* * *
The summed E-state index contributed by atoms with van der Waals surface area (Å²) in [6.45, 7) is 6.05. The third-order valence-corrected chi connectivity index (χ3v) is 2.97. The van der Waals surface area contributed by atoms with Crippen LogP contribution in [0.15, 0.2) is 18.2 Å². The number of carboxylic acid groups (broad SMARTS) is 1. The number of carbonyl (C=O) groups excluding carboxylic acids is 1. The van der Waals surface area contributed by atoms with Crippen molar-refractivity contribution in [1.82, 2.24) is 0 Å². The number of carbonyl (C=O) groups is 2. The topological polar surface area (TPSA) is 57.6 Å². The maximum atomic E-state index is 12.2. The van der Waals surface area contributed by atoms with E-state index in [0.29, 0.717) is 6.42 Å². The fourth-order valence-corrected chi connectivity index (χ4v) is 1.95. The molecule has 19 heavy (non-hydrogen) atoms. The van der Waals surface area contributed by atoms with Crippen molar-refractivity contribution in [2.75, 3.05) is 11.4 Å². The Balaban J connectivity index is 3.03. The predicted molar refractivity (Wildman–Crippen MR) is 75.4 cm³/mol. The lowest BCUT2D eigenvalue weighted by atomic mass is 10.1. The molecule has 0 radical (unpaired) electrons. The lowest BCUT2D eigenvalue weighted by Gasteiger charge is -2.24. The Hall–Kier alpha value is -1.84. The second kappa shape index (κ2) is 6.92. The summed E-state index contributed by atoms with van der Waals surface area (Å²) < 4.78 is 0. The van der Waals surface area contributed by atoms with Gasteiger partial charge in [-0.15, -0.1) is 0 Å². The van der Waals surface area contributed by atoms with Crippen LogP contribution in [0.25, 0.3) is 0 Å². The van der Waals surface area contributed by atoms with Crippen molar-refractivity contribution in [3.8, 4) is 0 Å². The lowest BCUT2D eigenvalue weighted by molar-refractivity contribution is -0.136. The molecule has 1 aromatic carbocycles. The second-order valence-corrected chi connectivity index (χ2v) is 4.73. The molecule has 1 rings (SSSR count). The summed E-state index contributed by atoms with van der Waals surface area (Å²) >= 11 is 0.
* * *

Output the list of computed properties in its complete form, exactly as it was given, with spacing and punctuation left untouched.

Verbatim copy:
The summed E-state index contributed by atoms with van der Waals surface area (Å²) in [6.45, 7) is 6.05. The third-order valence-corrected chi connectivity index (χ3v) is 2.97. The van der Waals surface area contributed by atoms with Crippen LogP contribution in [0.15, 0.2) is 18.2 Å². The number of carboxylic acid groups (broad SMARTS) is 1. The number of carbonyl (C=O) groups excluding carboxylic acids is 1. The van der Waals surface area contributed by atoms with Crippen molar-refractivity contribution in [1.82, 2.24) is 0 Å². The number of carbonyl (C=O) groups is 2. The topological polar surface area (TPSA) is 57.6 Å². The maximum atomic E-state index is 12.2. The van der Waals surface area contributed by atoms with E-state index in [0.29, 0.717) is 6.42 Å². The fourth-order valence-corrected chi connectivity index (χ4v) is 1.95. The molecule has 19 heavy (non-hydrogen) atoms. The van der Waals surface area contributed by atoms with Crippen molar-refractivity contribution in [2.75, 3.05) is 11.4 Å². The Balaban J connectivity index is 3.03. The predicted molar refractivity (Wildman–Crippen MR) is 75.4 cm³/mol. The lowest BCUT2D eigenvalue weighted by atomic mass is 10.1. The molecule has 0 radical (unpaired) electrons. The lowest BCUT2D eigenvalue weighted by Gasteiger charge is -2.24. The Hall–Kier alpha value is -1.84. The second kappa shape index (κ2) is 6.92. The summed E-state index contributed by atoms with van der Waals surface area (Å²) < 4.78 is 0. The van der Waals surface area contributed by atoms with Gasteiger partial charge in [-0.15, -0.1) is 0 Å². The van der Waals surface area contributed by atoms with Crippen LogP contribution in [0.25, 0.3) is 0 Å². The van der Waals surface area contributed by atoms with Crippen molar-refractivity contribution in [3.8, 4) is 0 Å². The lowest BCUT2D eigenvalue weighted by molar-refractivity contribution is -0.136. The molecule has 1 aromatic carbocycles. The second-order valence-corrected chi connectivity index (χ2v) is 4.73. The molecule has 1 rings (SSSR count). The summed E-state index contributed by atoms with van der Waals surface area (Å²) >= 11 is 0.